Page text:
Our take is that Palm is arguing a moral case in a forum where such arguments carry no weight.  The USB Forum is concerned with parties adhering to the rules they’re contracted to follow, not with flighty arguments about whether or not Apple needs to make its hardware compatible with all types of third party devices.

It’s about time Palm give up this fight as its only a losing battle.  If the recent letter from the USB forum doesn’t make it obvious that the jig is up, then we don’t know what will.


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4 Comments For This Post

  1. Constable Odo Says:

    As an Apple investor and user, I don’t think that Apple should make an active effort to block the Pre unless they need to protect some legal rights. If Apple allows companies to license hooks into iTunes then Palm should pay for those rights. But this is not just for Palm, it would be for any company that has a device that is trying to hook into iTunes. I believe a company of Palm’s size would be able to pay for licensing rights. It seems only fair to Pre owners.

    I feel the best way for Palm to go is to build their own software. Why is designing one’s own software for one’s product such a big deal? That’s how it should be. Of course, Palm would have to take back the advertising of it’s ability to hook into iTunes.

    I’m satisfied that the USB Forum has sided with Apple only for the reason that it will shut up the whiners that believe Apple is just trying to break Palm’s chops for no good reason. Palm is foolish for trying to keep dancing to Apple’s iTunes updates. It’s far too annoying for Palm Pre users as to whether their iTunes connectivity will work from day to day. I think this is just laziness on Palm’s part. Just like they were lazy in updating Palm OS over the years.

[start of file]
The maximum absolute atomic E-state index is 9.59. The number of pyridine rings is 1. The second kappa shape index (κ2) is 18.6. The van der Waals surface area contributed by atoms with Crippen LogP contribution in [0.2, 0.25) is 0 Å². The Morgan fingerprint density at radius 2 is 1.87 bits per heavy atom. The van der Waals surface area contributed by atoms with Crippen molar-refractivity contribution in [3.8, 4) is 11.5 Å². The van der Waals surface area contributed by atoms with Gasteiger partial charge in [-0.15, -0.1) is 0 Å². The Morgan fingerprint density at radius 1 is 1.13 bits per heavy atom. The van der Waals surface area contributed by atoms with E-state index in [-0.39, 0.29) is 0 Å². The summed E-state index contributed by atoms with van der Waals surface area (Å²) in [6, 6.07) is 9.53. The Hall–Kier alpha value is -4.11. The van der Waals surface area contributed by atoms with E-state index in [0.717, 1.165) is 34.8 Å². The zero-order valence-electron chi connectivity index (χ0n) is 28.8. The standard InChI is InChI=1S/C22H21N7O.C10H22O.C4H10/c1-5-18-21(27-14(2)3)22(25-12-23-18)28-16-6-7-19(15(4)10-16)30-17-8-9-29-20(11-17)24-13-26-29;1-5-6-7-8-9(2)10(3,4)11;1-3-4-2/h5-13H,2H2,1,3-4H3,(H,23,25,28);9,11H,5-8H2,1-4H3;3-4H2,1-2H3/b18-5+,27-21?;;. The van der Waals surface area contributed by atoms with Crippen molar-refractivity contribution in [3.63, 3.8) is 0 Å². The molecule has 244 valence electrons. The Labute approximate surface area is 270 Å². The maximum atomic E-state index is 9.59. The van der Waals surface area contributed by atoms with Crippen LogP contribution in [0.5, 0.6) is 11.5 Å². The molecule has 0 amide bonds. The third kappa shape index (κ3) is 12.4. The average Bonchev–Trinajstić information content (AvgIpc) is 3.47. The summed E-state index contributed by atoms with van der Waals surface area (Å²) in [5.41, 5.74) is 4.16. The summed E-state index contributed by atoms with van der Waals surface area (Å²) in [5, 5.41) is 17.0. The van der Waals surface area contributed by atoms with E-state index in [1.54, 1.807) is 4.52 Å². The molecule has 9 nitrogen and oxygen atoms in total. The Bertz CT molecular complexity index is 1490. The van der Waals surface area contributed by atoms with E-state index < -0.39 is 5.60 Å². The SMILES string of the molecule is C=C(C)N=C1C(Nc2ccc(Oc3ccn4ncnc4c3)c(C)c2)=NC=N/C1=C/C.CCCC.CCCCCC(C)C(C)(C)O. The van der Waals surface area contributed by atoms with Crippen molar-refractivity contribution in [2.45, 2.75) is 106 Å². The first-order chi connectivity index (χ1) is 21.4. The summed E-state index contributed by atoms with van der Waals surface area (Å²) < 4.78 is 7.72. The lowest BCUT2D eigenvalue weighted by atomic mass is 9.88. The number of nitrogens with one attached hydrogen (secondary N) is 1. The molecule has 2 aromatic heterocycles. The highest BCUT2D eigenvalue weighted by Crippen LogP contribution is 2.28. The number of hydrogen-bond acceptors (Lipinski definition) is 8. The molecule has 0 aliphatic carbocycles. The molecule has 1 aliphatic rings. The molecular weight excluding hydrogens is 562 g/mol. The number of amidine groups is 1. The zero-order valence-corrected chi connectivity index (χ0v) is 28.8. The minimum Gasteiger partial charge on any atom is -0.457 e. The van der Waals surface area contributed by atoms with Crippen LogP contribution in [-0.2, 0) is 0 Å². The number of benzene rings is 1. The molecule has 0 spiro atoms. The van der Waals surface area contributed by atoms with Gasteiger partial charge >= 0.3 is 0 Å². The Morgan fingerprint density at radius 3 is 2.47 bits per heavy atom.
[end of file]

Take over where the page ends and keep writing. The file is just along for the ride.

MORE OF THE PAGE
I guess Palm will believe that Apple bribed the USB Forom to come to this decision.

  2. Joe Anonymous Says:

    “We engaged with the USB-IF because we believe consumers should have freedom and choice in how and where they use the non-rights managed media they already own. ”

    Fine. My view is that I should have the freedom of choice to use my media on a free Palm Pre. Please send me one. Oh, and my daughter has the same rights. She needs one, too. (Not that I’d want a Pre, but I could sell it on eBay).

    The people at Palm are idiots. Period.

    As for Mr. Odo, you’re missing the entire point. iTunes is one of Apple’s major competitive advantages. You don’t just open up your key advantages to let your competitors use the – whether they pay or not. Apple would be cutting itself off at the knees to allow this.

  3. Another Anonymous Says:

    Palm is exactly right, as far as its argument goes. It should be the right of users to use non-DRM media on any device they own that is capable of playing it. I have no problem with that – nor does Apple, nor anyone else, as far as I can tell. Apple’s objection is that Palm can’t use Apple’s proprietary software in order to allow users to manage their media. If Palm wants users to be able to manage media, then Palm can simply identify the Pre as a USB mass storage device and let people forage through their iTunes Library to copy files over for themselves. If that’s not an elegant solution, well, then Palm can provide software to make the job easier / more elegant.

    Apple isn’t doing ANYTHING unreasonable. Palm is trying to claim that they should be allowed to use Apple’s substantial investment in iTunes for Palm’s benefit. It’s like claiming that you should be allowed to plagarize a book that someone else wrote because “lots of people like it” and you want to give those readers a positive literary experience.

  4. denisezej Says:

    I have a joke for you =) What is a Mummy’s favorite kind of music? RAGtime music! or wRAP!!!
    –/ cials Phoenix /–